Activities & Projects to Honor Hans Christian Andersen

Tomorrow is International Children’s Book Day, a yearly event sponsored by the International Board on Books for Young People. Founded in 1967, the day is observed on or around Hans Christian Andersen’s birthday, April 2. Activities include writing competitions, announcements of book awards and events with authors of children’s literature. I’ve thereby chosen to share with you a number of activities and projects to honor Hans Christian Andersen.

Hans Christian Andersen was born in the town of Odense, Denmark, on Tuesday, April 2, 1805. Although a prolific writer of plays, travelogues, novels, and poems, Andersen is best remembered for his fairy tales which have been translated into more than 125 languages.  His tales present lessons of virtue and resilience in the face of adversity and thereby appeal to both children and mature readers. Some of his most famous fairy tales include The Little Mermaid, The Ugly Duckling, The Nightingale, The Emperor’s New Clothes and many more.

“Life itself is a most wondrous fairytale.”

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His stories have inspired plays, ballets, and both live action and animated films. Most recently, inspired by The Snow Queen, Walt Disney Animation Studios produced the computer-animated film, Frozen, released by Walt Disney Pictures in 2013.  The film has so far grossed $1.049 billion in worldwide box office revenue and has met with widespread critical acclaim, with several film critics considering it to be the best Disney animated musical since the studio’s renaissance era.

Those who love Hans Christian Andersen, however, know there is much more to him than his literary repertoire.  He was as equally gifted with the skill of Scherenschnitte as he was with words. He was also very fond of music.

“Where words fail, music speaks.”

Not surprisingly, statues and monuments in Andersen’s honor are found the world over.  The most famous statue based on a Hans Christian Andersen story is the Statue of the Little Mermaid in Copenhagen, Denmark. There is a statue of Hans Christian Andersen and the Ugly Duckling in Central Park in New York City. My favorite honorarium to Andersen (though I haven’t had the pleasure of seeing it in person) is in the Jesperhus Flower-park in Denmark. I think Andersen would have appreciated this memorial to him.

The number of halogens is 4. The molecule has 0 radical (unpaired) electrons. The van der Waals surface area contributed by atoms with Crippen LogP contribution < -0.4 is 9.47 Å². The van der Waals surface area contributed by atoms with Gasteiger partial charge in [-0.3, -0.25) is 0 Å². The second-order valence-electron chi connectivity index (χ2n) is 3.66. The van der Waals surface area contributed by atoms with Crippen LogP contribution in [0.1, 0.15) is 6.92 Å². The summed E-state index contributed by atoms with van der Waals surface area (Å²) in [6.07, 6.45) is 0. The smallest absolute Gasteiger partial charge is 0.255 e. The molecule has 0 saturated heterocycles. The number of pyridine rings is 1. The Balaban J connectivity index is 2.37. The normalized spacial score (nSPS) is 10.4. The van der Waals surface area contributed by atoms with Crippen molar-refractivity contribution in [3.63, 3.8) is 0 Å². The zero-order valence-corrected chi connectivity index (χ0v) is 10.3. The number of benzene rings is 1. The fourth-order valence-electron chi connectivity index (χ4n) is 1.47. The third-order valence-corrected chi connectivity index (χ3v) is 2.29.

Activities & Projects

Select Biographies & Fairy Tales

Scherenschnitte Resources

Hans Christian Andersen’s stories are without a doubt memorable.  Once you have read a book by Hans Christian Andersen, you remember it.  One of my favorites is Thumbeline – the feisty tiny girl who fights off toads and moles who want her for their own, and is able to find her way to marriage with a little flower-fairy prince who is perfect for her. Or who can forget the wise little boy in The Emperor’s New Clothes who has the courage to point out what others could not, that the Emperor was not wearing invisible clothes, as the Emperor believed, but in fact was wearing no clothes.

To find out about more people born in April hop on over to iHomeschool Network’s April birthdays page.

Discovering Scherenschnitte with Hans

I have loved the stories of Hans Christian Andersen since I was a little girl.  I remember very clearly listening to my dad read aloud Tumbelina as he tucked me into bed at night. To this day, it is one of my favorite stories. You can imagine my delight when I finally got to “meet him” while we were in Copenhagen last May.

Scherenschnitte with Hans Christian Andersen @EvaVarga.netHans, as I will affectionately refer to him here, was known not only for his skill at storytelling, but also for his ability to cut intricate paper designs.  Remarkably, he would entertain guests by snipping away at paper while he orally told his stories.

At the conclusion of his story, he would reveal the delicate image he had been cutting. Most often, the image he cut told a pictorial story completely different from the one he told in words and his audiences were amazed.

History of Scherenschnitte

Papercutting has a long history dating back to ancient Chinese who used it to form stencils to decorate fine silks. The technique likely found its way to Europe in the early 17th century through trade with Asia.